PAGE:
GCLAM with dose-escalated mitoxantrone for newly diagnosed AML

Anna B. Halpern from Clinical Research Division, Fred Hutchinson Cancer Research Center/University of Washington, Seattle, WA, USA, and colleagues conducted a phase I/II trial (NCT02044796)  of G-CSF, cladribine, high-dose cytarabine, and dose-escalated mitoxantrone (GCLAM) in adults with newly-diagnosed acute myeloid leukemia (AML). The results of the study were published online in the April 2018 issue of Leukemia .

In total, 121 patients (median age = 60 years, range 21–81) were enrolled. Of them, 84 patients (69%) had AML, 14 patients (12%) had MDS with excess blasts-2 (MDS-EB-2), 3 patients (2%) had blastic plasmacytoid dendritic cell neoplasm (BPDCN), and 20 (17%) had a treatment-related myeloid neoplasm (t-AML in 15, t-MDS in 5). The phase I proportion of the study aimed to determine the maximum tolerated dose (MTD).  Thirty-three patients were enrolled in the phase I portion of the study and received either 12 (dose level [DL] 1), 14 (DL2), 16 (DL3) or 18 (DL4) mg/m2/day of mitoxantrone on Day 1–3 as part of GCLAM, for cohorts including 6–12 patients.

The phase II proportion of the study aimed to examine response and duration of remission rates at the recommended phase II dose (RP2D). Ninety-four patients received GCLAM at the RP2D. Median follow-up was 1.92 years.

Key findings:
Phase I
  • One dose limiting toxicity (DLT) of respiratory failure occurred at both DL3 (16 mg/m2) and 4 (18 mg/m2)
  • 28-day treatment-related mortality (TRM) rate: 3%
  • RP2D: 18 mg/m2/day
Phase II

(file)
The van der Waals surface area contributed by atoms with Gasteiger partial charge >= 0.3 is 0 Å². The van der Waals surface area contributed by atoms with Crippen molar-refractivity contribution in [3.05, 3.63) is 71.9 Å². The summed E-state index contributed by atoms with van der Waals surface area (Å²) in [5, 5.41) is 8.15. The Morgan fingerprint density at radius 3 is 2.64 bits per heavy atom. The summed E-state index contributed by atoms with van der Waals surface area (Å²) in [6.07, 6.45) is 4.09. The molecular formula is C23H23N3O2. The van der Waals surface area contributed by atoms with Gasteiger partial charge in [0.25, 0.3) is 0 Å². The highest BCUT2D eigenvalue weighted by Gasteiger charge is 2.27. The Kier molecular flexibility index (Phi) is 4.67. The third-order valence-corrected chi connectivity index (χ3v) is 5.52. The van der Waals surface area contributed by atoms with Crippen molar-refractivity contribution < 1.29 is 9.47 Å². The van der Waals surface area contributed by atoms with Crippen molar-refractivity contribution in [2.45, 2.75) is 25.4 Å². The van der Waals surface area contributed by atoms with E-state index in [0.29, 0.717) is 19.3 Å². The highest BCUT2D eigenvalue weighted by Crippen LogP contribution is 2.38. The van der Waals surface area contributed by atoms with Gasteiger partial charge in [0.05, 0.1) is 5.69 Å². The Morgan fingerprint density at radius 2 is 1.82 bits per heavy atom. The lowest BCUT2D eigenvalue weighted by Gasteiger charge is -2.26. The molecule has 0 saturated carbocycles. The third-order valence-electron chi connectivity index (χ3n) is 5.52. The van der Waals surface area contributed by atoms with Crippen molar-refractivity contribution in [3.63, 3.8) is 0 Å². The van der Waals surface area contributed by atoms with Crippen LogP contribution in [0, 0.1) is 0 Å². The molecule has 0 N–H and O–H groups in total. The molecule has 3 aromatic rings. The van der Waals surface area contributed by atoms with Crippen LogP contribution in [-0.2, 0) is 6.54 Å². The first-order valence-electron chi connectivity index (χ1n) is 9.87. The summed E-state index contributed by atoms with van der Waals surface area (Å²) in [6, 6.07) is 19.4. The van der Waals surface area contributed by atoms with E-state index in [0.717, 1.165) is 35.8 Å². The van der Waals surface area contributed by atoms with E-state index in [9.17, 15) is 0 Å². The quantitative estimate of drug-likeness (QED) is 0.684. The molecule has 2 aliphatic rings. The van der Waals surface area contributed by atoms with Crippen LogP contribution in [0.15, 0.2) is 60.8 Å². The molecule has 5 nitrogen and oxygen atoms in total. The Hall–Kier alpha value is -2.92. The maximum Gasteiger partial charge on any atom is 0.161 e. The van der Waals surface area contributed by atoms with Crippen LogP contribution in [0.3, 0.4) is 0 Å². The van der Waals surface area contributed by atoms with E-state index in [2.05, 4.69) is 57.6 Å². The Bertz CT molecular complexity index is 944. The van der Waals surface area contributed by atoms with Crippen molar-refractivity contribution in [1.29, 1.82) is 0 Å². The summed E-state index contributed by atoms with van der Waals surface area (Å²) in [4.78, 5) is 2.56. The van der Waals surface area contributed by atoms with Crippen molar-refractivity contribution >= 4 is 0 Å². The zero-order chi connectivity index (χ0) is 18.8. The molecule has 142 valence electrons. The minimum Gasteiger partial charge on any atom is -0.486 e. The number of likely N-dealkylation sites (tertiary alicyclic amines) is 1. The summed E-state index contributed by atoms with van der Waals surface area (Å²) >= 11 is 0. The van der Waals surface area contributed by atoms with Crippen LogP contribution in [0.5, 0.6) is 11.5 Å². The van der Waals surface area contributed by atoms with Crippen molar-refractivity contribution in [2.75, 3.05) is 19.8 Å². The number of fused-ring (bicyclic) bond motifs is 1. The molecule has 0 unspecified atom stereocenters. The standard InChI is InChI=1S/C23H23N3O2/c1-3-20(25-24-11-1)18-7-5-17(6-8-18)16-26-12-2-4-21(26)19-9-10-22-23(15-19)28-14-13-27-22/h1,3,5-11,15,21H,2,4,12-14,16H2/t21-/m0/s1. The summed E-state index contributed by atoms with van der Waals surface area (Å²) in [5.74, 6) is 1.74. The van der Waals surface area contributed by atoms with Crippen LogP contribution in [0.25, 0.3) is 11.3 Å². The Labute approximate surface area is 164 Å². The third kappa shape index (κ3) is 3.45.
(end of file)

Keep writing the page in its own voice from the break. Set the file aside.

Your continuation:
• Efficacy
    • Complete remission (CR): 79% (74/94)
      • Minimal residual disease negative (MRDneg) CR: 71% (67/94)
    • CR/CR with incomplete count recovery (CRi): 86% (81/94)
      • MRDneg CR/CRi rate: 76% (72/81)
    • Median overall survival (OS) in the RP2D cohort: 33.3 months
    • Median relapse free survival (RFS) in the RP2D cohort: 26 months
  • Safety
    • Two deaths occurred in patients treated at the RP2D within 28 days due to sepsis and multisystem organ failure, TRM = 2% (0–8%)
    • Most common grade 3–5 toxicities: cytopenias, infections and neutropenic fever
    • Common grade 3–4 toxicities: maculopapular rash, nausea and hypoxia, with the latter occurring primarily in the setting of infection

The authors also compared the outcomes of this phase I/II study to two historical controls. The GCLAM group were first compared with patients (n = 100, median age = 56 years) who were treated at the Fred Hutchison Cancer Center with 7 + 3 at daunorubicin doses ≥ 60 mg/m2 or idarubicin doses ≥ 10 mg/m2 .

  • MRDneg CR in the GCLAM and 7 +3 group: 71% vs 53%, P = 0.01
  • 2-year cumulative incidence of relapse in the GCLAM and “7 + 3” groups: 33% vs 28%, P = 0.31

Matched patients from the GCLAM (n = 34) group was also compared to 245 matched patients (median age < 60) treated with “7 + 3” on SWOG S0106 study.

  • 2-year cumulative incidence of relapse in the GCLAM and SWOG “7 + 3” groups: 14% vs 42%, P < 0.01
  • CR and CR/CRi rates in GCLAM and SWOG “7 + 3” cohorts: OR = 3.5 (1.0–12.2), P = 0.05 vs OR = 4.59 (1.03–20.4), P = 0.04, respectively
  • MRDneg CR in the GCLAM cohort: OR = 2.69 (0.5–14.16), P = 0.25
  • Survival rate was the same in the two cohorts: HR for GCLAM = 1.03 (0.54–1.98), P = 0.92

In conclusion, these findings showed that GCLAM with mitoxantrone at 18 mg/m2/day is “safe” and induces high-quality remissions in patients with newly-diagnosed AML. The authors highlighted that “the seeming superiority of GCLAM over 7 + 3 was observed with CR with MRD and CRi with/without MRD, as well as with CR without MRD”. Halpern et al. further added that “a 3-arm randomized trial might compare “7 + 3”, FLAGIda, and GCLAM to decide which is best for future use as intensive induction chemotherapy regimen”.

References
  1. Halpern A.B. et al. Phase 1/2 trial of GCLAM with dose-escalated mitoxantrone for newly diagnosed AML or other high-grade myeloid neoplasms. Leukemia. 2018 Apr 17. DOI: 10.1038/s41375-018-0135-8. [Epub ahead of print].